"There will always be improvements based on the behavior-based technologies," he concluded. "We generally consider them features, but not core to the security architecture. That's how I would create the differentiation. People will continue to add features to that core solution."

Not content with just being responsible for building the foundation, however, Finjan is continuing to branch out and evolve with the market. The advent of smartphones and tablets -- as well as BYOD -- has prompted the company to begin making moves in the mobile space, as well.

The trajectory of cybersecurity began with coverage at the endpoint and web, explained Hartstein. But as users have begun to move away from the endpoint, it's become inoculated; if someone buys a PC, for example, all of the anti-virus software they need is already installed. Over time, the endpoint became a little less sexy.

"But now, with lots of mobile devices and BYOD, what you have is a circular return to the endpoint being the focus," said Hartstein. "It's about protecting the weakest link, and that's smartphones and tablets. They're attack vectors without any protections."

He explained that it's important to divide mobile market up based on how the devices' operating systems work. If a user is dealing with an open-sourced OS, for example, they're going to have a more impacted experience. With those devices, you have a resurgence of focus on the endpoint security segment. And the technology to protect those new classes of endpoints, said Hartstein, is the same technology as what was used to protect endpoints in the first place, which Finjan developed years ago.

"Our view is that our initial investment [in the technology developed to protect endpoints] is still relevant," said Hartstein. "The development of mobile security solutions is the same as what we went through on the endpoint side."

[Is mobile anti-virus even necessary?]

That said, he pointed out that regardless of how great anybody's software security is, it can't be considered a standalone, 100 percent effective solution. And that's not just the case with mobile; it applies to the cybersecurity market in general, too.

"I hear lots of stories about not overlooking the little things," said Hartstein. "For example, a physical security breach can trash your very well-protected security structure. You can't look at this in a pure vacuum."

Finjan has a certain philosophy, according to Hartstein, that it continues to enable innovation through licensing, and that's how the company chooses to solve the problems that exist today. So while the company is not actively developing software for the mobile side, licenses in the mobile market are in Finjan's future given that what it does very much applies to that particular sector.

"Yes, we are actively pursuing licenses in the mobile space -- and historically we have done deals like that -- but I cannot say what specifically," said Hartstein.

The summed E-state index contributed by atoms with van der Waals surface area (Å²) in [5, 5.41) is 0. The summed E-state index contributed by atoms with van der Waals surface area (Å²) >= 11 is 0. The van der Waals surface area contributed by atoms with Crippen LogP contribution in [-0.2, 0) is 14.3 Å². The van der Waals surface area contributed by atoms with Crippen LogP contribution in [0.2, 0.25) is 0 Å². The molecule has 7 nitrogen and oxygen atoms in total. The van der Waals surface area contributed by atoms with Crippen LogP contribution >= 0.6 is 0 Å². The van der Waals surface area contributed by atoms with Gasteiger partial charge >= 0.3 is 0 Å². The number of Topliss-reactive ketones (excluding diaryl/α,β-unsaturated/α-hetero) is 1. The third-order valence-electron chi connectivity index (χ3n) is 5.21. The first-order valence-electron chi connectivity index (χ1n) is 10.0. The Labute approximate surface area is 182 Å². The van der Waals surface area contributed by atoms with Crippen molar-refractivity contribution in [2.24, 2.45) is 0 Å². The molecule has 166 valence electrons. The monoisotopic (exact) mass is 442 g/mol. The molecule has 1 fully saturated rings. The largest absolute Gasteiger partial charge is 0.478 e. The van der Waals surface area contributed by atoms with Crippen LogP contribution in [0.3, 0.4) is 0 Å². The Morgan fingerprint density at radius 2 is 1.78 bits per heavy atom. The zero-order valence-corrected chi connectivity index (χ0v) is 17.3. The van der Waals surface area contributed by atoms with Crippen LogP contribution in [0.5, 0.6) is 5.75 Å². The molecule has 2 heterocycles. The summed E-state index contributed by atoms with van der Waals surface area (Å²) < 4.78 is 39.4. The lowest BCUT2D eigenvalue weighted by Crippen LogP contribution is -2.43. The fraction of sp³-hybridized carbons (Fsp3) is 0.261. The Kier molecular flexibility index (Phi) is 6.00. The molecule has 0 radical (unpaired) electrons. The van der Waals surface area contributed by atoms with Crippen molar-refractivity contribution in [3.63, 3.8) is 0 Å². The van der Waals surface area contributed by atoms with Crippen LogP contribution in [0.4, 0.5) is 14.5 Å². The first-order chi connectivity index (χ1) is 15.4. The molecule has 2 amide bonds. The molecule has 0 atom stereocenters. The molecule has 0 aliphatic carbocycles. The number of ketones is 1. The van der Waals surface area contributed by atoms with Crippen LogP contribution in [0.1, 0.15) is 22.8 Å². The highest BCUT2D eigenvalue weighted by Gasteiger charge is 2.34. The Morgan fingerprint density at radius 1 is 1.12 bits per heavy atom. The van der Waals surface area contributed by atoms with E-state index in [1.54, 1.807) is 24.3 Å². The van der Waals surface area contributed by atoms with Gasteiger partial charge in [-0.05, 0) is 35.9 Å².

Looking ahead

Given Finjan's desire to help develop solutions and encourage innovation, it's no surprise that the company is always looking to the future. Much like the threat landscape, different companies' needs are ever-changing, security firms need to take a specified approach to their solutions.

"It all comes down to a broad exercise in what the landscape looks like," said Hartstein. "My thought here is what we're seeing in the market today is that a standalone, one-size-fits-all security software or endpoint or webgate security solution does not fit all."

For instance, an e-commerce website will require different protections than a financial services site. The needs of each enterprise are so specific that it's important that for Finjan to understand the nuances of users, networks, and certain companies' needs. The most effective approach, Hartstein explained, is to tailor-build solutions that can be offered to companies individually.

"So in market theory terms, in the beginning, there were lots of companies making individual applications," said Hartstein. "Then, they were beaten by the bigger companies offering [large-scale, overarching implementations]." Now though, the landscape has reverted and one-off implementations are the king in the market once more. What's next, Hartstein theorized, is that the "50 or 60 companies out there in the security space" are going to go through a major consolidation event over the course of 2014 and 2015.

"The shift will allow companies to become more specialized," he said. "Those unique, one-off security solutions or approaches will now be available through the larger players. The irony is that now, the big guys have the ability to say that they're more specialized."